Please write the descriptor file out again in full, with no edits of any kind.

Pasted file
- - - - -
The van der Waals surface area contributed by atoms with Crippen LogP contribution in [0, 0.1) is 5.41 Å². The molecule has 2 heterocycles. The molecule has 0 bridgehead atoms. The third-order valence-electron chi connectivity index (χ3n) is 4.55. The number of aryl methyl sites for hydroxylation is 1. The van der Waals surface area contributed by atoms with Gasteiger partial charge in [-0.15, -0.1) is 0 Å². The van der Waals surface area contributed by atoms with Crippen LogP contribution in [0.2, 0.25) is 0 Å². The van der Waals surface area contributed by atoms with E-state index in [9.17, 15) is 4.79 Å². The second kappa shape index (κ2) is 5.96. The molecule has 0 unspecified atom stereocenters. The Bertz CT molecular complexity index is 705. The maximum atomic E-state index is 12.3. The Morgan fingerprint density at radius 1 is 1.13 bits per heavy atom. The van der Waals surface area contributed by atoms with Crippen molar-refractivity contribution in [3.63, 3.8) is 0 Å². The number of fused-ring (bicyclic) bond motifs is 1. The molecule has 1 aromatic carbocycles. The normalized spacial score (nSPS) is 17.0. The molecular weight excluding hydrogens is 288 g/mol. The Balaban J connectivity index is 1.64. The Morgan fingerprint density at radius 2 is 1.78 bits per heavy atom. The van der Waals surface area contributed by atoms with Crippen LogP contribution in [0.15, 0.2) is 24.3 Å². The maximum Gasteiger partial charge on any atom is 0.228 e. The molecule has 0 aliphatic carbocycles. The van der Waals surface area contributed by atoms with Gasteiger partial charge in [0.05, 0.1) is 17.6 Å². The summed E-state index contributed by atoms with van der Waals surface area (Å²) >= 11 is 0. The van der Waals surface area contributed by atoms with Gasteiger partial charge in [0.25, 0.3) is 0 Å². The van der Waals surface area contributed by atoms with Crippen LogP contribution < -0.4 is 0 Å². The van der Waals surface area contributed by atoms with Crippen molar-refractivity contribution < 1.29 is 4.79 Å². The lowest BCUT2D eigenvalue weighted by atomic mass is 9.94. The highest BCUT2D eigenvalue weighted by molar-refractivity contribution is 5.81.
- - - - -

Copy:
The van der Waals surface area contributed by atoms with Crippen LogP contribution in [0, 0.1) is 5.41 Å². The molecule has 2 heterocycles. The molecule has 0 bridgehead atoms. The third-order valence-electron chi connectivity index (χ3n) is 4.55. The number of aryl methyl sites for hydroxylation is 1. The van der Waals surface area contributed by atoms with Gasteiger partial charge in [-0.15, -0.1) is 0 Å². The van der Waals surface area contributed by atoms with Crippen LogP contribution in [0.2, 0.25) is 0 Å². The van der Waals surface area contributed by atoms with E-state index in [9.17, 15) is 4.79 Å². The second kappa shape index (κ2) is 5.96. The molecule has 0 unspecified atom stereocenters. The Bertz CT molecular complexity index is 705. The maximum atomic E-state index is 12.3. The Morgan fingerprint density at radius 1 is 1.13 bits per heavy atom. The van der Waals surface area contributed by atoms with Crippen molar-refractivity contribution in [3.63, 3.8) is 0 Å². The number of fused-ring (bicyclic) bond motifs is 1. The molecule has 1 aromatic carbocycles. The normalized spacial score (nSPS) is 17.0. The molecular weight excluding hydrogens is 288 g/mol. The Balaban J connectivity index is 1.64. The Morgan fingerprint density at radius 2 is 1.78 bits per heavy atom. The van der Waals surface area contributed by atoms with Crippen LogP contribution in [0.15, 0.2) is 24.3 Å². The maximum Gasteiger partial charge on any atom is 0.228 e. The molecule has 0 aliphatic carbocycles. The van der Waals surface area contributed by atoms with Gasteiger partial charge in [0.05, 0.1) is 17.6 Å². The summed E-state index contributed by atoms with van der Waals surface area (Å²) >= 11 is 0. The van der Waals surface area contributed by atoms with Gasteiger partial charge in [0.25, 0.3) is 0 Å². The van der Waals surface area contributed by atoms with Crippen LogP contribution < -0.4 is 0 Å². The van der Waals surface area contributed by atoms with Crippen molar-refractivity contribution < 1.29 is 4.79 Å². The lowest BCUT2D eigenvalue weighted by atomic mass is 9.94. The highest BCUT2D eigenvalue weighted by molar-refractivity contribution is 5.81.